Of the three jurisdictions where voters approved marijuana legalization in November, Washington, D.C., is the smallest but the most symbolically potent. The prospect of legal marijuana in the nation's capital dramatically signals the ongoing collapse of the 78-year-old ban on a much-maligned plant.
The passage of Initiative 71, which voters backed by a 2-to-1 margin, presents a challenge to the Republicans who now control both houses of Congress. Will they respect democracy and local control, or will they insist that Washingtonians toe a prohibitionist line that is steadily disappearing?
Initiative 71 allows adults 21 or older to possess two ounces or less of marijuana, grow up to six plants at home, and transfer up to an ounce at a time to other adults "without remuneration." It does not authorize commercial production and distribution, but the D.C. Council is considering legislation that would. "I see no reason why we wouldn't follow a regime similar to how we regulate and tax alcohol," incoming Mayor Muriel Bowser said after the election.
The initiative does not take effect until after D.C. Council Chairman Phil Mendelson submits it to Congress for review. Congress then has 30 days to pass a joint resolution overriding the initiative.
Congress also can try to stop legalization by barring the D.C. Council from spending money to implement it. For more than a decade, legislators used that technique to block a medical marijuana initiative that voters approved in 1998.
Rep. Andy Harris (R-Md.), who unsuccessfully tried to prevent the D.C. Council from decriminalizing marijuana possession last summer, said he will "consider using all resources available to a member of Congress" to stop legalization. He might have more luck this time, since his earlier amendment passed the House but not the Senate, which now has a Republican majority.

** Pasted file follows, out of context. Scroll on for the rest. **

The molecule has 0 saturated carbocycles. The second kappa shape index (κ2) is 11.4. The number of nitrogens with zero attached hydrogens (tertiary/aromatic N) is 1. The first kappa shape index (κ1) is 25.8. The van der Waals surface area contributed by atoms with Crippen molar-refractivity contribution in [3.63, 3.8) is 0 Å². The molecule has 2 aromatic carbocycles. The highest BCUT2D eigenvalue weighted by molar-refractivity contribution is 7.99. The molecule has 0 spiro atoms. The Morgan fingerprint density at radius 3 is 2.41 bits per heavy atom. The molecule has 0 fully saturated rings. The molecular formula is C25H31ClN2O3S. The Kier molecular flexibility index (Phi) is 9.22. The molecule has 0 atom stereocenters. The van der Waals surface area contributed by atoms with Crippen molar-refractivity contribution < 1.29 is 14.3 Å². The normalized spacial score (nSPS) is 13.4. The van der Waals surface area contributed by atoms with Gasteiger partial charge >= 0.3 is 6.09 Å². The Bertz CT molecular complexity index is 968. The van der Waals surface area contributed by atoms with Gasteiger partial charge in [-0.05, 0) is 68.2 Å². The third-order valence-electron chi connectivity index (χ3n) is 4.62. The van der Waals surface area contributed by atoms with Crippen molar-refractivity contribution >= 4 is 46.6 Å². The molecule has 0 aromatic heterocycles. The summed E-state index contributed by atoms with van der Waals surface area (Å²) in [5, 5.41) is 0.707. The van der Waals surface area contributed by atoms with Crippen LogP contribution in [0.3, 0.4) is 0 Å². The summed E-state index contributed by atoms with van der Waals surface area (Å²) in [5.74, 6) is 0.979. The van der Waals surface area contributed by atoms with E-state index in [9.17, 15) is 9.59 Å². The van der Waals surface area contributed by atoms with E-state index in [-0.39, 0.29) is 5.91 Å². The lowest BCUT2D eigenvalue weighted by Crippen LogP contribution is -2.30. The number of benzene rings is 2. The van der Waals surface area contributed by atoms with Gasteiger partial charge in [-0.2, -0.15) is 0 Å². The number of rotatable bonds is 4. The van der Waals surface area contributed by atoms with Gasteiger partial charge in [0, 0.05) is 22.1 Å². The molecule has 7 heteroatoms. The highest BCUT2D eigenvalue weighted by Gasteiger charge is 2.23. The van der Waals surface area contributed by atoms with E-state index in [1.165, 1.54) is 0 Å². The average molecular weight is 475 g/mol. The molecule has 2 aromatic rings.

Then again, the House last May approved an amendment introduced by Rep. Dana Rohrabacher (R-Calif.) that was aimed at stopping the federal government from undermining medical marijuana laws. The amendment, which attracted votes from 49 Republicans in addition to 170 Democrats, explicitly applied to D.C. as well as the 23 states that let patients use marijuana for symptom relief.
Sen. Rand Paul (R-Ky.), the new chairman of a committee that oversees the District, believes Congress should respect the will of the voters who approved Initiative 71. "I think there should be a certain amount of discretion for both states and territories and the District," Paul told reporters on Election Day. "I'm not for having the federal government get involved."
The D.C. Cannabis Campaign, which backed Initiative 71, hopes that even Republicans who still associate marijuana with the 1960s counterculture will see the merits of local autonomy. "What we want is for Phil Mendelson to transfer the initiative when the new Congress is seated," says Nikolas Schiller, the campaign's director of communications. "We believe that a new Republican Congress will not interfere with something that deals solely with personal liberties."
Principles aside, there are political reasons for Republicans to avoid defining themselves as pot prohibitionists. Several recent polls indicate most Americans favor legalization, and support is especially strong among younger voters. A 2013 Gallup survey found that retirees were the only age group in which most people still supported prohibition.
"With marijuana legal in the federal government's backyard," says Tom Angell of the anti-prohibitionist group Marijuana Majority, "it's going to be increasingly difficult for national politicians to continue ignoring the growing majority of voters who want to end prohibition. I've been saying for a while that 2016 presidential candidates need to start courting the cannabis constituency, and now the road to the White House quite literally travels through legal marijuana territory."
This article originally appeared in print under the headline "District of Cannabis".